Meanwhile, the government announced that travellers returning to the UK from Italy, Vatican City and San Marino must self-isolate for 14 days from 04:00 BST on Sunday.
Discussions are continuing over whether Greater Manchester will be moved into the highest tier of restrictions, with a financial support package yet to be finalised.
Speaking at a press conference on Thursday, Mr Burnham said the region's leaders were "unanimously opposed" to the introduction of Tier 3 measures, calling the government's plans "flawed and unfair".
He said: "They are asking us to gamble our residents' jobs, homes and businesses and a large chunk of our economy on a strategy that their own experts tell them might not work."
Repeating his calls for a financial support package for parts of the North West, he added: "Greater Manchester, the Liverpool City Region and Lancashire are being set up as the canaries in the coalmine for an experimental regional lockdown strategy as an attempt to prevent the expense of what is truly needed.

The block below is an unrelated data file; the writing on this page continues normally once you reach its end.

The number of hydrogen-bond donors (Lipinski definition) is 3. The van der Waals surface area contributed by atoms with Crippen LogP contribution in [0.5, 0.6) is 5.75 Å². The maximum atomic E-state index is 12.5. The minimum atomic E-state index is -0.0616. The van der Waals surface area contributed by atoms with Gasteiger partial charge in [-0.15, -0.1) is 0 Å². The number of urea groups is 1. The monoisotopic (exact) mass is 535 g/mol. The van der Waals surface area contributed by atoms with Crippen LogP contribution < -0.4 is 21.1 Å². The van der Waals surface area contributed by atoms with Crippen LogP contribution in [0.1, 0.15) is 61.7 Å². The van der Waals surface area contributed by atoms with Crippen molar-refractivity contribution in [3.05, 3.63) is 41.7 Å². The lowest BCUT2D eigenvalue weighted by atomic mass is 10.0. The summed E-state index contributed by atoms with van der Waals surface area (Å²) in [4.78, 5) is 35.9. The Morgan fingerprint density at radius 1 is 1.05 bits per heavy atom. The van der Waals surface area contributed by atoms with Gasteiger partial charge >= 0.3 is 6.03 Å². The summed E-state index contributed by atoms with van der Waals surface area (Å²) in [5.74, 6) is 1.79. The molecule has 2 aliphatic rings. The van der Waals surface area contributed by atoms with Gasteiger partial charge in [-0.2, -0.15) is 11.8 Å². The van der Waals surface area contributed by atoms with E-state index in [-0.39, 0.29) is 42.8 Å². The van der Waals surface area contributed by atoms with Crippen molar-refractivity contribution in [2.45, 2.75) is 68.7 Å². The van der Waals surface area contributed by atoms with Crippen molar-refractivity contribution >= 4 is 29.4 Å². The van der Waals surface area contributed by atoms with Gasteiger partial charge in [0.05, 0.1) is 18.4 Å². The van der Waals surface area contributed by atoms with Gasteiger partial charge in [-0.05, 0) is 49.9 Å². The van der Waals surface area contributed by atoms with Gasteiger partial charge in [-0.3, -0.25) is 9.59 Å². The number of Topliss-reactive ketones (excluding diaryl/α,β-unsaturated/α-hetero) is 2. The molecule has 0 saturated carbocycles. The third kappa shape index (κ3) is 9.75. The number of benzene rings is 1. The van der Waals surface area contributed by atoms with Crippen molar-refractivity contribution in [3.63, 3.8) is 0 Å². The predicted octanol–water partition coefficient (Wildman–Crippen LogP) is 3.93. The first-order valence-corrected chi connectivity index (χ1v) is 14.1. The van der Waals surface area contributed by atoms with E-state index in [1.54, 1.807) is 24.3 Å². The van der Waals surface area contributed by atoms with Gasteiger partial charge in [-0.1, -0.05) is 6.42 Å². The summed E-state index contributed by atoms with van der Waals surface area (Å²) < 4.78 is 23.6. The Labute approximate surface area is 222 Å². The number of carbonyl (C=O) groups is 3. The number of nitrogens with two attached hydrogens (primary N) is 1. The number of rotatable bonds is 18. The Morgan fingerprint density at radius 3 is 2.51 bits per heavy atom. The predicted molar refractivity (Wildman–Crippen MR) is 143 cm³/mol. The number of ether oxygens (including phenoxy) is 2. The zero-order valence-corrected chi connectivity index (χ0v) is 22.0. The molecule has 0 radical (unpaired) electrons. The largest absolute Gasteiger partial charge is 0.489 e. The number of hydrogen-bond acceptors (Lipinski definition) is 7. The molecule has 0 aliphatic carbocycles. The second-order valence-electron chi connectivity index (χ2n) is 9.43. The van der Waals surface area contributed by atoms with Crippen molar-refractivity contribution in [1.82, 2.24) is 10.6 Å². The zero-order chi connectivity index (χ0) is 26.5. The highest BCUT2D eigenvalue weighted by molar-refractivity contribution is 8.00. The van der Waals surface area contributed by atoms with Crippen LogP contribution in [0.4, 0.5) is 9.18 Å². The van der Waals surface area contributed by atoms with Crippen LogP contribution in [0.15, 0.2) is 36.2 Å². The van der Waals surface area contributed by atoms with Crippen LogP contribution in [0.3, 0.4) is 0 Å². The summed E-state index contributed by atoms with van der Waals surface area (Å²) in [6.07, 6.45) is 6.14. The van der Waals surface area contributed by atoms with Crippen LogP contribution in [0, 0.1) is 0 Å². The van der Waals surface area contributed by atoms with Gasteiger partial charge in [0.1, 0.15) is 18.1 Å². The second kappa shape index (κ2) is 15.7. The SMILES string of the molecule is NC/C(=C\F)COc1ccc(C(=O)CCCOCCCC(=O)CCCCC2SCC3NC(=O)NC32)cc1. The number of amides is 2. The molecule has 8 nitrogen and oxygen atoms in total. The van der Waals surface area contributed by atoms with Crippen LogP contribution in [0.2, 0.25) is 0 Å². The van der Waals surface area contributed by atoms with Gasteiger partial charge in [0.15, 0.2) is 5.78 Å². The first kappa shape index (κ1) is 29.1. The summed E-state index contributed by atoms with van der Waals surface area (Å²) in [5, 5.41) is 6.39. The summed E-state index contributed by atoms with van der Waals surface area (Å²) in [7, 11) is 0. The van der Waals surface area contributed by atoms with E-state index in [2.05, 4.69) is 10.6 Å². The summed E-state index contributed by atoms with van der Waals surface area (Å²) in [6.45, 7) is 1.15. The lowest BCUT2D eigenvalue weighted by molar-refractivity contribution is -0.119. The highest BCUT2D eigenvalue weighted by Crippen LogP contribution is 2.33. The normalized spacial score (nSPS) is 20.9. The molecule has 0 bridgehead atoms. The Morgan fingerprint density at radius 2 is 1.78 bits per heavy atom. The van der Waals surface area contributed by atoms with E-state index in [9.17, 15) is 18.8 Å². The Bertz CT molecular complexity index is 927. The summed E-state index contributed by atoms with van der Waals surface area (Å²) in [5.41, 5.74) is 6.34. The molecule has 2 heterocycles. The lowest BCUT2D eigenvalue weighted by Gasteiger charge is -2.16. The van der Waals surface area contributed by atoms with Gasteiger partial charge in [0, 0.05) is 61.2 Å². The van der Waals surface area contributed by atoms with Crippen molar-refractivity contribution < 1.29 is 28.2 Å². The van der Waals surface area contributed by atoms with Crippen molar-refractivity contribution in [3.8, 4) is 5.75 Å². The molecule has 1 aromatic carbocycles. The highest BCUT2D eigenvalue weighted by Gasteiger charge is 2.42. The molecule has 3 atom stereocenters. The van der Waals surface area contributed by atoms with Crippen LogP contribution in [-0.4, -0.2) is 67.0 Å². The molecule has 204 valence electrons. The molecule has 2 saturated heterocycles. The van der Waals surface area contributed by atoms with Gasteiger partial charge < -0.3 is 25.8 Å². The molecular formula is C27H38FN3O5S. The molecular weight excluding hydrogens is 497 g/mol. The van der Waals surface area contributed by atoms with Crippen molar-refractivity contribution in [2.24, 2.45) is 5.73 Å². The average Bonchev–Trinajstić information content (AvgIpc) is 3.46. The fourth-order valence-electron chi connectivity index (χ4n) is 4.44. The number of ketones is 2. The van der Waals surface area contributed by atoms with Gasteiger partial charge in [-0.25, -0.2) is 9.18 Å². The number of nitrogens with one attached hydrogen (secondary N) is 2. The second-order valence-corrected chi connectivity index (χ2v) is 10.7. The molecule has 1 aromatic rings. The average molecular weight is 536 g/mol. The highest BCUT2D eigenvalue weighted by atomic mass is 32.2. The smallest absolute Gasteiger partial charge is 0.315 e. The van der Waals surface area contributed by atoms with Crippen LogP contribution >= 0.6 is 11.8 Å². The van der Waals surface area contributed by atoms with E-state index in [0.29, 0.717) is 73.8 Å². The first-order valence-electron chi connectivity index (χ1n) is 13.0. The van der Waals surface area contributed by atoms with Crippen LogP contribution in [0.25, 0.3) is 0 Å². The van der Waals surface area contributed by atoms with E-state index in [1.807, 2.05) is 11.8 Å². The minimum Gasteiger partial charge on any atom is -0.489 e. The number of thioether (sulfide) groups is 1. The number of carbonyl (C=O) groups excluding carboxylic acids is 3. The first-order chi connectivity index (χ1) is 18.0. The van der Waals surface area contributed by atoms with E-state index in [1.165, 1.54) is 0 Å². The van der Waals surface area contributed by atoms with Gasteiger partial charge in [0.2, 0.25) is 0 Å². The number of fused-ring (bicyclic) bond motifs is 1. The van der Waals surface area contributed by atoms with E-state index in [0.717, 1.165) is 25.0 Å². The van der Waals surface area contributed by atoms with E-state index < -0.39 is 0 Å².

"The very least they should be offering the people of Greater Manchester who will be affected by these closures is a full and fair 80% furlough for all affected workers, 80% income support for people who are self-employed and a proper compensation scheme for businesses."
Tier 3 involves pub closures and a ban on household mixing indoors, in private gardens and in most outdoor hospitality venues and ticketed events.
Mr Hancock confirmed in the Commons that no decision had been made on moving more regions to Tier 3, but added "we need to make rapid progress".